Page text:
For many people coping with major depressive disorder—which includes different types of depression that persist for at least two weeks—antidepressants can play an invaluable role in helping relieve symptoms, enabling them to resume the life they once enjoyed. But for those who experience a form known as treatment-resistant depression (TRD), standard medications tend to provide little to no relief.
The disorder isn’t rare: Up to one-third of adults with major depression battle symptoms—such as persistent feelings of sadness, sleep disturbances, low energy and thoughts of death or suicide—that don’t respond to treatment.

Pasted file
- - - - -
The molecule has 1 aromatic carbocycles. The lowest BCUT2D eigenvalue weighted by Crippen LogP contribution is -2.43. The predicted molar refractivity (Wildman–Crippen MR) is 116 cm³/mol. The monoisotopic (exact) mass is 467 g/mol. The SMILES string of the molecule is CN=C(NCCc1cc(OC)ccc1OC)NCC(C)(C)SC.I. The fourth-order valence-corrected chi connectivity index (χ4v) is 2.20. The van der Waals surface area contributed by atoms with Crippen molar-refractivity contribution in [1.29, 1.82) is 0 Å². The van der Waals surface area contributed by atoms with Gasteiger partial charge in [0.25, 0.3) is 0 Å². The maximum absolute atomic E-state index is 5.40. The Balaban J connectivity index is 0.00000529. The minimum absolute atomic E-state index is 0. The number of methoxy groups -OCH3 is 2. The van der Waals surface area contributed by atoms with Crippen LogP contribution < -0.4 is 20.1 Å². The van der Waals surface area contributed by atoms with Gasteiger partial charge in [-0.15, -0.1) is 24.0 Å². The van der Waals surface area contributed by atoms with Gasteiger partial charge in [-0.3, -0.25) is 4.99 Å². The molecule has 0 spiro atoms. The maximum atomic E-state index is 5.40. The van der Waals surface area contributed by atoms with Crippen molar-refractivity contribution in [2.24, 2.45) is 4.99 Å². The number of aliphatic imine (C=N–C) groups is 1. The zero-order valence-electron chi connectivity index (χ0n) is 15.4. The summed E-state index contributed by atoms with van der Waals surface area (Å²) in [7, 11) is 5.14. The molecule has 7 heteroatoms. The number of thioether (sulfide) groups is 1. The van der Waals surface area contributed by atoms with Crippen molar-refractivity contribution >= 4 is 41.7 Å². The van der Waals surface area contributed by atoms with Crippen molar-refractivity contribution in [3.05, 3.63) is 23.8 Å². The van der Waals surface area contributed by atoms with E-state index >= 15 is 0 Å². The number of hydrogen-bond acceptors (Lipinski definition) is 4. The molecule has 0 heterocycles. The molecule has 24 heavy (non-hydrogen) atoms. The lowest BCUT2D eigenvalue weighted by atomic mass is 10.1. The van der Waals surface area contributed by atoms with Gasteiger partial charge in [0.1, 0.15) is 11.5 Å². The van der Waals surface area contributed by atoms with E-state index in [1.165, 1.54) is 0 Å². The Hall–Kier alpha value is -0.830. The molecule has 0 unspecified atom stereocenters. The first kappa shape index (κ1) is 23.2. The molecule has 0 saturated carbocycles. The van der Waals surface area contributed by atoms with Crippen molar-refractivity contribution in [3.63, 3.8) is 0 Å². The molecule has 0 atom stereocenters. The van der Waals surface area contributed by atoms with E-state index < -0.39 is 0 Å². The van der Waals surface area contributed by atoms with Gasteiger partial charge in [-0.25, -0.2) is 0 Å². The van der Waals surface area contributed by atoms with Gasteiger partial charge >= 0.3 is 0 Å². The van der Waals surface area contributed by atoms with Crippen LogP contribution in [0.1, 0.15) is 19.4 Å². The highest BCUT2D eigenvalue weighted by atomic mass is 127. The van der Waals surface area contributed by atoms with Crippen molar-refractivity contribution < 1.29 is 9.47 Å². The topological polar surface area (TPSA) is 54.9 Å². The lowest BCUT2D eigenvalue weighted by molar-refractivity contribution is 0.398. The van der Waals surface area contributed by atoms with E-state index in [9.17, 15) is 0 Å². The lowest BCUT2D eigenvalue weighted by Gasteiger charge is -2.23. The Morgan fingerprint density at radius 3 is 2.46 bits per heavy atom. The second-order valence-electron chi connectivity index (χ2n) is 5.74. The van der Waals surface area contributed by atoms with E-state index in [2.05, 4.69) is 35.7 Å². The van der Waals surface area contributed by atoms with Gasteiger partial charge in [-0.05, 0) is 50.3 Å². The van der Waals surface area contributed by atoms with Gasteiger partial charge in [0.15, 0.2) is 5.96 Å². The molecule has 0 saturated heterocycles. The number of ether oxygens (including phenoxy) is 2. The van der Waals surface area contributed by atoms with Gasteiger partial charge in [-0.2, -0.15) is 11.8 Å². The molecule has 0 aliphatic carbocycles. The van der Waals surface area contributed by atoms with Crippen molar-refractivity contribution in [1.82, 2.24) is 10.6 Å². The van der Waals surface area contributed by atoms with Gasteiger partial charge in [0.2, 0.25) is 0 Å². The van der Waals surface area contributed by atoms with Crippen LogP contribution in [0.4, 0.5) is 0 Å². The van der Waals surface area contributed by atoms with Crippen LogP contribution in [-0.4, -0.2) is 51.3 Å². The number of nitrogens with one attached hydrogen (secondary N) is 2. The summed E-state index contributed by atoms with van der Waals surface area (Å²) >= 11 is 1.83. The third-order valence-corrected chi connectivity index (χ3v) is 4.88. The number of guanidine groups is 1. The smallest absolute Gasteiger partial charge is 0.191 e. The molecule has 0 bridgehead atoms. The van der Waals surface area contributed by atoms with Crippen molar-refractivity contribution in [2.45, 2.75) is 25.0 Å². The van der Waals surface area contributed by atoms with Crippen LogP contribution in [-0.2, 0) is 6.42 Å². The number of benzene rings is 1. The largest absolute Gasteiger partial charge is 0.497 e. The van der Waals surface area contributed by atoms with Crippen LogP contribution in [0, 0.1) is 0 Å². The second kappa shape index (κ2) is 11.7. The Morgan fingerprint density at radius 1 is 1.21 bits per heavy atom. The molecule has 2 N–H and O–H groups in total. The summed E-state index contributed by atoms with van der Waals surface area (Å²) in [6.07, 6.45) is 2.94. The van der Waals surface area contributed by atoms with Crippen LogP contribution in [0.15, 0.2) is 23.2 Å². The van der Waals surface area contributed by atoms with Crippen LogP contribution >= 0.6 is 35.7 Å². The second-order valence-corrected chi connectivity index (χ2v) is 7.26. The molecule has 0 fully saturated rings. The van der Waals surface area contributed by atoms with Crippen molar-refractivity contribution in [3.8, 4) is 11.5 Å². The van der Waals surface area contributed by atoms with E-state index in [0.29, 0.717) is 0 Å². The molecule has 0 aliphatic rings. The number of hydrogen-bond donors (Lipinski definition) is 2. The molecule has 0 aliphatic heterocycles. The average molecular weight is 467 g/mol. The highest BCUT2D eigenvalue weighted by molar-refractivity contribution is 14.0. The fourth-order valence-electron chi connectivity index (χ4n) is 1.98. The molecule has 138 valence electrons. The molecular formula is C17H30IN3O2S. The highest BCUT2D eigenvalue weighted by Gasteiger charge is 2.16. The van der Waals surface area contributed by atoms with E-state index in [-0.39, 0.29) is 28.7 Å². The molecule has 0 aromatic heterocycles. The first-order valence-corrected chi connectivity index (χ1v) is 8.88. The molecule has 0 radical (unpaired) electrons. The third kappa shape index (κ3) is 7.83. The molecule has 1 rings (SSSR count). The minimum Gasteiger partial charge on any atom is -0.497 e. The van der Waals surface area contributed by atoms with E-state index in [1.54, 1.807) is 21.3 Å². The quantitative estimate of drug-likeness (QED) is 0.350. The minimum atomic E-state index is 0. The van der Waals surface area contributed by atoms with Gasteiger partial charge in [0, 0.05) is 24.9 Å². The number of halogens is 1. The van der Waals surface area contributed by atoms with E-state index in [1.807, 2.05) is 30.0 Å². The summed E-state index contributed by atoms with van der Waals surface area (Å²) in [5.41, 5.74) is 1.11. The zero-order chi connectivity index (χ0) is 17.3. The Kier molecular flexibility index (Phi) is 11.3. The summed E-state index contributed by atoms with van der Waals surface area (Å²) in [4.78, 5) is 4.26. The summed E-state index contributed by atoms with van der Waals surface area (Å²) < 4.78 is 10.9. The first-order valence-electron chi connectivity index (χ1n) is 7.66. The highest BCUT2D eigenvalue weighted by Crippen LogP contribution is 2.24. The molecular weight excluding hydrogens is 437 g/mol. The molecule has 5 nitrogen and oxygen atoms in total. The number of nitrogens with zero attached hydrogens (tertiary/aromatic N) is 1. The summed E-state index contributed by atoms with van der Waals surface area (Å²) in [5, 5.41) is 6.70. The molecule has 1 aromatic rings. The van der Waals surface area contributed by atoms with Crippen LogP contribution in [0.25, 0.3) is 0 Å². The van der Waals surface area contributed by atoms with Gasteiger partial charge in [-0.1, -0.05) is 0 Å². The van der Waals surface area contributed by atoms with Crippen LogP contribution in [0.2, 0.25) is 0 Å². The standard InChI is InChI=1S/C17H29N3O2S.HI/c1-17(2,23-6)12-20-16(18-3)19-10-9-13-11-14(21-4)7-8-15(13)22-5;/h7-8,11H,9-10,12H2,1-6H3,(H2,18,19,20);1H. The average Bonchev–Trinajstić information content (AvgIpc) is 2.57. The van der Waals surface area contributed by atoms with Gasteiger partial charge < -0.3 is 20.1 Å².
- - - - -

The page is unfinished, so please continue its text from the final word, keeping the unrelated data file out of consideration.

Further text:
The Mind Matters: This Johnson & Johnson Researcher Is on a Mission to Change How We Treat Mental Illness
“Although there is some disagreement as to how to define treatment-resistant depression, a patient is generally considered to have it if the individual hasn’t responded to adequate doses of two different antidepressants taken for a sufficient duration of time, which is usually six weeks,” explains Jaskaran Singh, M.D.Jaskaran Singh, M.D., Senior Director of Neuroscience, Janssen Pharmaceuticals, Senior Director of Neuroscience, Janssen Pharmaceuticals, part of the Johnson & Johnson family of companies.
While there’s still much to learn, several recent and promising advances are shedding new light on how to understand and manage TRD. Recently, for Mental Health Month, we highlighted some of the most important findings—and why there may be new hope for people who’ve been living with the disorder for far too long.